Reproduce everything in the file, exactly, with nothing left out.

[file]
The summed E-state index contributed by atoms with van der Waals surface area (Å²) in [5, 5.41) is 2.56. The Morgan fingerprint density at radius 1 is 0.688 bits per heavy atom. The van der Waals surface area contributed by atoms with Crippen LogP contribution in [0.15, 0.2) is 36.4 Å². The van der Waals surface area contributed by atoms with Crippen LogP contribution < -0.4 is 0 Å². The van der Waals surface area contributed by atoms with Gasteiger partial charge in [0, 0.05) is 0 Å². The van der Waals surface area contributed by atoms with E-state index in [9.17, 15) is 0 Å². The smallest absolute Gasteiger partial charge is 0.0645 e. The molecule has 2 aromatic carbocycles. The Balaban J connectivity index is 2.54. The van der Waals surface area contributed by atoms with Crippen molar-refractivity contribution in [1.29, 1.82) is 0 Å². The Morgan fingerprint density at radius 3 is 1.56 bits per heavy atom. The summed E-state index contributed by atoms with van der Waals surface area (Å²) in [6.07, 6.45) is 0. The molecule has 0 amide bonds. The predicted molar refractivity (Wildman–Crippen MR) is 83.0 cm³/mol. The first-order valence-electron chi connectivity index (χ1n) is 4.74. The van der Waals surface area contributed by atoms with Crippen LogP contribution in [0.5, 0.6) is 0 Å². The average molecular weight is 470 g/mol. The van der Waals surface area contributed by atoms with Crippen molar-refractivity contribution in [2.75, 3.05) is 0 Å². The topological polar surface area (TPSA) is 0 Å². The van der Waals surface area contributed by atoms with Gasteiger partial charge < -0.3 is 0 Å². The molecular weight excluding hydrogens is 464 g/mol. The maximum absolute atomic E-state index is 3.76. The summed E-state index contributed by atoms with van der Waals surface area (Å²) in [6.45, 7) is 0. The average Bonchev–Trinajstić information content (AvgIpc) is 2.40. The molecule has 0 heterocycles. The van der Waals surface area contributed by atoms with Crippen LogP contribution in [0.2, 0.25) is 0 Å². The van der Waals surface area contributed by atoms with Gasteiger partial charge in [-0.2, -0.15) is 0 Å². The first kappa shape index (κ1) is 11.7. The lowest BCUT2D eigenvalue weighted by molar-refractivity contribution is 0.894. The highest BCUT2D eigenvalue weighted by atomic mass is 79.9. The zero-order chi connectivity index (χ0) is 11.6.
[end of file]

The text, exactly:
The summed E-state index contributed by atoms with van der Waals surface area (Å²) in [5, 5.41) is 2.56. The Morgan fingerprint density at radius 1 is 0.688 bits per heavy atom. The van der Waals surface area contributed by atoms with Crippen LogP contribution in [0.15, 0.2) is 36.4 Å². The van der Waals surface area contributed by atoms with Crippen LogP contribution < -0.4 is 0 Å². The van der Waals surface area contributed by atoms with Gasteiger partial charge in [0, 0.05) is 0 Å². The van der Waals surface area contributed by atoms with E-state index in [9.17, 15) is 0 Å². The smallest absolute Gasteiger partial charge is 0.0645 e. The molecule has 2 aromatic carbocycles. The Balaban J connectivity index is 2.54. The van der Waals surface area contributed by atoms with Crippen molar-refractivity contribution in [1.29, 1.82) is 0 Å². The Morgan fingerprint density at radius 3 is 1.56 bits per heavy atom. The summed E-state index contributed by atoms with van der Waals surface area (Å²) in [6.07, 6.45) is 0. The molecule has 0 amide bonds. The predicted molar refractivity (Wildman–Crippen MR) is 83.0 cm³/mol. The first-order valence-electron chi connectivity index (χ1n) is 4.74. The van der Waals surface area contributed by atoms with Crippen LogP contribution in [0.5, 0.6) is 0 Å². The average molecular weight is 470 g/mol. The van der Waals surface area contributed by atoms with Crippen molar-refractivity contribution in [2.75, 3.05) is 0 Å². The topological polar surface area (TPSA) is 0 Å². The van der Waals surface area contributed by atoms with Gasteiger partial charge < -0.3 is 0 Å². The molecular weight excluding hydrogens is 464 g/mol. The maximum absolute atomic E-state index is 3.76. The summed E-state index contributed by atoms with van der Waals surface area (Å²) in [6.45, 7) is 0. The average Bonchev–Trinajstić information content (AvgIpc) is 2.40. The molecule has 0 heterocycles. The van der Waals surface area contributed by atoms with Crippen LogP contribution in [0.2, 0.25) is 0 Å². The van der Waals surface area contributed by atoms with Gasteiger partial charge in [-0.2, -0.15) is 0 Å². The first kappa shape index (κ1) is 11.7. The lowest BCUT2D eigenvalue weighted by molar-refractivity contribution is 0.894. The highest BCUT2D eigenvalue weighted by atomic mass is 79.9. The zero-order chi connectivity index (χ0) is 11.6.